Thursday, January 19, 2012

Detection Unlimited and Penhallow by Georgette Heyer

You knew I'd be back to reading Georgette Heyer's mysteries soon. I had a couple of them on my shelves and wanted some comfort reading. Not the best choice, as it happened.

I picked up Detection Unlimited first. It was a slight, mostly fun read, just want I'd expected and no more. It's very much a typical Heyer mystery, although I wouldn't say it's close to her best. It has the usual motley cast of characters, jaunty dialogue, and baffling crime. I did guess the murderer, but not why the murderer did it; in fact, I was overthinking it, and the murderer did it for a very obvious reason. So, kind of disappointing plot-wise, but the characters were worth the read.

Then I picked up Penhallow, and my goodness was that a mistake. I wish someone had warned me. First of all, although it's marketed as a mystery, it's not. We get to witness the murderer doing the deed, and we know why and how. And it doesn't even happen until around page 300 (457 pages in my edition--a very long book). Even though by then I was baffled and annoyed at the wordiness, the grim tone, the relative lack of dialogue (jaunty or otherwise), and the slow pace, I still held out hope that Heyer would pull a twist--that the murderer would turn out to be mistaken, that Penhallow would have turned out to be murdered in some other way. But there is no twist.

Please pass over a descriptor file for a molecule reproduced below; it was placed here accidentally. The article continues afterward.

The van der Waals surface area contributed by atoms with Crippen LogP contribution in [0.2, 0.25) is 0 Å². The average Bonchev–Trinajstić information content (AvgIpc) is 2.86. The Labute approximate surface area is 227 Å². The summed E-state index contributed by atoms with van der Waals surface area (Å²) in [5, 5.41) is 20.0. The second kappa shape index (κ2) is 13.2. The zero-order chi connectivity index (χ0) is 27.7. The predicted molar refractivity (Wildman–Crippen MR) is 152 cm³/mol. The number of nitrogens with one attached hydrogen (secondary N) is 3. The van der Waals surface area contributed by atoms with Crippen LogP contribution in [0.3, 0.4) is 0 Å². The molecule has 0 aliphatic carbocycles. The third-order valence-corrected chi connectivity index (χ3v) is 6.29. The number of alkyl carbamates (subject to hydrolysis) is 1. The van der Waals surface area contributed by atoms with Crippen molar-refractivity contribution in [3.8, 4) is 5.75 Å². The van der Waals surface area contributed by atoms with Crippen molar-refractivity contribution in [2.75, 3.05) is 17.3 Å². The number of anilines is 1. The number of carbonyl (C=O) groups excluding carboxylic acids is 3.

The first 300 pages of the book are set-up on how monstrous Penhallow is, Penhallow being the bitchy, controlling head of the Penhallow family, and how much everyone hates him. Then he's murdered, and the remaining 150 pages are about how the family members react, and how surprised they are that they're not actually happier now that he's gone. Whee.

It's a good thing Penhallow wasn't the first Heyer mystery I picked up, because I would have missed out on a lot of her fun books.

Detection Unlimited B&N link
Penhallow B&N link


Kelly Robinson said...

I went to a conference once, and one of the lecturers said he was going to weave something "extra" into the talk and see if anyone caught it --a trick he said he used to keep his audience awake. I was the only one who caught what it was. He had inserted Heyer's titles into the speech! Even though he had done it cleverly, "Behold, Here's Poison" was a giveaway for me!

I've still never read any of her books, though.

K.C. Shaw said...

How do you work 'Behold, Here's Poison' into a lecture? I'm impressed. :)

Kelly Robinson said...

It helped that the subject was historical murders in Baltimore. I remember him saying something to the effect of "Never has there been a more clear-cut case of 'Behold, Here's Poison' than this one," or some such.

K.C. Shaw said...

Pretty tricky. And you caught it, good job.